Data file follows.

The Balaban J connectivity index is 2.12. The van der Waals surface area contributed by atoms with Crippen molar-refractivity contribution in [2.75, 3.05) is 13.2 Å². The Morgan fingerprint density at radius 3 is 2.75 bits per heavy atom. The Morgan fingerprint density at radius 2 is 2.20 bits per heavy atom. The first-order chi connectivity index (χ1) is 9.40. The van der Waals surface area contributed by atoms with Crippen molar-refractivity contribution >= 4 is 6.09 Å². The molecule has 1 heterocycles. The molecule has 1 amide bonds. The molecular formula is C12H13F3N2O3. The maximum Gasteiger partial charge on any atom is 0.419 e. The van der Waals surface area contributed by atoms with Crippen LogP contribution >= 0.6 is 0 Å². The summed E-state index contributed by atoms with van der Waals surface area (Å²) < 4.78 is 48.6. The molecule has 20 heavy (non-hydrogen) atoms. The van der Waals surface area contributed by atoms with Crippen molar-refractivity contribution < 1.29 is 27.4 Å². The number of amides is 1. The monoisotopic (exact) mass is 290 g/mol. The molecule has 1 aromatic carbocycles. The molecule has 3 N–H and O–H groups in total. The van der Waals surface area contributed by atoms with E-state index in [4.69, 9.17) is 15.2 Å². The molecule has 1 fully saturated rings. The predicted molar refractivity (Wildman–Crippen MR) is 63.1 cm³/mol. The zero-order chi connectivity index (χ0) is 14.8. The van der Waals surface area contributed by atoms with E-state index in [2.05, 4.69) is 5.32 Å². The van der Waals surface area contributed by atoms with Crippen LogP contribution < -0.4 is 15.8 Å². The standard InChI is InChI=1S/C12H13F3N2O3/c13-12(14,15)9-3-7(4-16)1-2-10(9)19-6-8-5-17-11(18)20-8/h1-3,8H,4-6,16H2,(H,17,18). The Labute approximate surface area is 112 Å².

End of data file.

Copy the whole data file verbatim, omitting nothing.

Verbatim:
The Balaban J connectivity index is 2.12. The van der Waals surface area contributed by atoms with Crippen molar-refractivity contribution in [2.75, 3.05) is 13.2 Å². The Morgan fingerprint density at radius 3 is 2.75 bits per heavy atom. The Morgan fingerprint density at radius 2 is 2.20 bits per heavy atom. The first-order chi connectivity index (χ1) is 9.40. The van der Waals surface area contributed by atoms with Crippen molar-refractivity contribution >= 4 is 6.09 Å². The molecule has 1 heterocycles. The molecule has 1 amide bonds. The molecular formula is C12H13F3N2O3. The maximum Gasteiger partial charge on any atom is 0.419 e. The van der Waals surface area contributed by atoms with Crippen LogP contribution >= 0.6 is 0 Å². The summed E-state index contributed by atoms with van der Waals surface area (Å²) < 4.78 is 48.6. The molecule has 20 heavy (non-hydrogen) atoms. The van der Waals surface area contributed by atoms with Crippen molar-refractivity contribution < 1.29 is 27.4 Å². The number of amides is 1. The monoisotopic (exact) mass is 290 g/mol. The molecule has 1 aromatic carbocycles. The molecule has 3 N–H and O–H groups in total. The van der Waals surface area contributed by atoms with E-state index in [4.69, 9.17) is 15.2 Å². The molecule has 1 fully saturated rings. The predicted molar refractivity (Wildman–Crippen MR) is 63.1 cm³/mol. The zero-order chi connectivity index (χ0) is 14.8. The van der Waals surface area contributed by atoms with E-state index in [2.05, 4.69) is 5.32 Å². The van der Waals surface area contributed by atoms with Crippen LogP contribution < -0.4 is 15.8 Å². The standard InChI is InChI=1S/C12H13F3N2O3/c13-12(14,15)9-3-7(4-16)1-2-10(9)19-6-8-5-17-11(18)20-8/h1-3,8H,4-6,16H2,(H,17,18). The Labute approximate surface area is 112 Å².